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ASML Employee Who Stole Chip Secrets ‘Went to Work at Huawei’

ASML detailed the chip technology theft, which happened in 2022, in part of its annual report in February this year

A Chinese flag flutters near a Huawei store in Shanghai, China
A Chinese flag flutters near a Huawei store in Shanghai, China. Photo: Reuters


A China-based employee who worked at chip equipment giant ASML, and allegedly stole technology secrets from the company, went on to work for US sanctions-hit Huawei Technologies, Dutch newspaper NRC has claimed.

ASML detailed the chip technology theft, which happened in 2022, in its annual report in February this year.

The chip-equipment maker has since increased its internal security to tackle corporate espionage risks, the NRC said in a report that cited sources in and around ASML.


Also on AF: US Chip Export Ban Seen as Big Opportunity for Huawei


ASML said in February that the stolen technology was not “material to our business” but that it may have violated “certain export control regulations”.

NRC said ASML CEO Peter Wennink told investors at the time that the stolen technology was “one piece of a puzzle that you don’t have the box for.”

ASML is Europe’s most valuable company with a near-monopoly over the machines vital to making cutting-edge chips. These machines, known as lithography machines, have been increasingly targeted under Dutch and US export controls.

The company’s most advanced ‘extreme ultraviolet’ or EUV machines have never been sold to Chinese customers.

But ASML has been able to sell its second tier product line — lithography machines using lightwaves in the deep ultraviolet light spectrum, or “DUV” machines — to Chinese customers.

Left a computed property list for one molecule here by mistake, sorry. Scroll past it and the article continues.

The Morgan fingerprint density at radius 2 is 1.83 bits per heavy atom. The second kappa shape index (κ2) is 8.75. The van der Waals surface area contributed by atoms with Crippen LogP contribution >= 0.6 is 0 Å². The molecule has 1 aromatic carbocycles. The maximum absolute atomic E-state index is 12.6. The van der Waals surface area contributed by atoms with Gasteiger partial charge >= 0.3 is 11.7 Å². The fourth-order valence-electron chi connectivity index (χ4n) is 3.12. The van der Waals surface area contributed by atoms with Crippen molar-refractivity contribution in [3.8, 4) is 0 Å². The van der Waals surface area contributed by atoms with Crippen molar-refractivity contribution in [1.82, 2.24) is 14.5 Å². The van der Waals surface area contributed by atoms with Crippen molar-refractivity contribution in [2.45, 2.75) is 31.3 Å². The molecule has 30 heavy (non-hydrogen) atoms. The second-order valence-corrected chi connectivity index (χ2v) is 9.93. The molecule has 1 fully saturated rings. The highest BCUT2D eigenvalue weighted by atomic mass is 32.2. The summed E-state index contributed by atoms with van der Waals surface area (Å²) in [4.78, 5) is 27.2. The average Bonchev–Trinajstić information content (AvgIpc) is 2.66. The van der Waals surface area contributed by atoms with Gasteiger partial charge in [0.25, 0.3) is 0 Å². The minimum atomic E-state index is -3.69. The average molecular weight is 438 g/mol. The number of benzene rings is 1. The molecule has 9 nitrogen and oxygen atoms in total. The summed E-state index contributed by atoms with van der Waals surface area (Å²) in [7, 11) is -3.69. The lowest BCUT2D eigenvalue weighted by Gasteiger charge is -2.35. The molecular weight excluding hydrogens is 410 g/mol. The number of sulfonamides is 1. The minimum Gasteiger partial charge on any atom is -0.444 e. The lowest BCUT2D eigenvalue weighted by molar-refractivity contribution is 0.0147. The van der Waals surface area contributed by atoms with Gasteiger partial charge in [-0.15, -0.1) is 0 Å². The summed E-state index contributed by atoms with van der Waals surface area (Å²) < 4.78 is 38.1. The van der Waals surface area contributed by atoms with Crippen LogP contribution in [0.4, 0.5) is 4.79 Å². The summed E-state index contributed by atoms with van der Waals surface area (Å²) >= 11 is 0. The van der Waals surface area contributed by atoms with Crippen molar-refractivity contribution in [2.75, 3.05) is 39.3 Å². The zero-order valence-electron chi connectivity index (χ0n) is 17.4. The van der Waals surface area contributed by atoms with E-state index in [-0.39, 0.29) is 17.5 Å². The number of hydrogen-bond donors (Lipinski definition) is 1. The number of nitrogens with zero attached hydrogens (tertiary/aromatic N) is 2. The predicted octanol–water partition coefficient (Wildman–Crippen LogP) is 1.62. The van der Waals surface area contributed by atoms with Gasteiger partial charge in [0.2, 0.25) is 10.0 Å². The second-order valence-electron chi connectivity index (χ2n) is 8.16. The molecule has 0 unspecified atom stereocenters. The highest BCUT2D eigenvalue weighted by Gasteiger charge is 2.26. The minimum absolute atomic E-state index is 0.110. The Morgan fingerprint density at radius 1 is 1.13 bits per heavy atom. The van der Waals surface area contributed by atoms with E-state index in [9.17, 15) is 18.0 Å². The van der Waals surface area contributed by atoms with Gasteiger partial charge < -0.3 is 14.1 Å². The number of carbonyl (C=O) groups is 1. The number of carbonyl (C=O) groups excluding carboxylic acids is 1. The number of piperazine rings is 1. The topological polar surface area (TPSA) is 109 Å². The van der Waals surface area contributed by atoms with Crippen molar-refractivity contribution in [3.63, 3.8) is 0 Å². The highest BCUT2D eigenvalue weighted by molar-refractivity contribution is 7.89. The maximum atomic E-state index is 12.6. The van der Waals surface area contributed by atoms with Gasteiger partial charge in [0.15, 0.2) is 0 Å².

Washington’s latest updates to its export restrictions aimed at China, however, added an ASML DUV tool — the Twinscan NXT1980Di — to the list of controlled products.

“In principle the 1980s would fall under the export control restrictions, but only when … (they) are used for advanced semiconductor manufacturing,” Wennink had said following the announcement of those sanctions.



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Huawei powering China’s chip breakthroughs

ASML’s EUV equipment is critical to the development of the smallest advanced chips that are necessary for advancements in technologies like artificial intelligence and quantum computing. Smaller chips have greater computing power.

China has, however, lagged behind in the domestic development of chips below 7 nanometres — or 7nm. The country is expecting its first ever home-grown lithography machine this year, but it will only be able to produce 28nm chips.

A potential breakthrough for China could come from Huawei, however, which filed a patent for an EUV lithography machine just months before ASML reported the tech secrets theft.

Less than a year later, in August this month, Huawei quietly launched its Mate 60 Pro smartphone that experts say is powered by a 7nm chip developed by China’s state-backed chipmaker SMIC.

Chinese state media hailed Huawei over the launch, claiming the technology giant had ‘defeated’ US sanctions implemented in 2018, that drove the company to the brink of collapse.

Huawei has since sold millions of the new phone and overtaken Apple in terms of market share in the world’s biggest smartphone market.


  • Vishakha Saxena


Also read:


US Curbs Set Off Sales, Tech Boom for China Chip Equipment Firms


ASML to Ship Top Tech to China Even as Dutch Chip Ban Starts


Threat of More Chip Curbs Spurs Warnings on China Innovation


Huawei Unveils Tech ‘to Boost China’s AI Computing Power’


Huawei Beats US Sanctions With Chip Tool Breakthrough


New Huawei Phone Spurs Fear China Got Around US Chip Curbs


Chinese Company Denies Alleged IP Infringement of ASML


China Pulls Off Chip Breakthrough in Sanctions Blow – Telegraph



Vishakha Saxena

Vishakha Saxena is the Multimedia and Social Media Editor at Asia Financial. She has worked as a digital journalist since 2013, and is an experienced writer and multimedia producer. As a trader and investor, she is keenly interested in new economy, emerging markets and the intersections of finance and society. You can write to her at [email protected]


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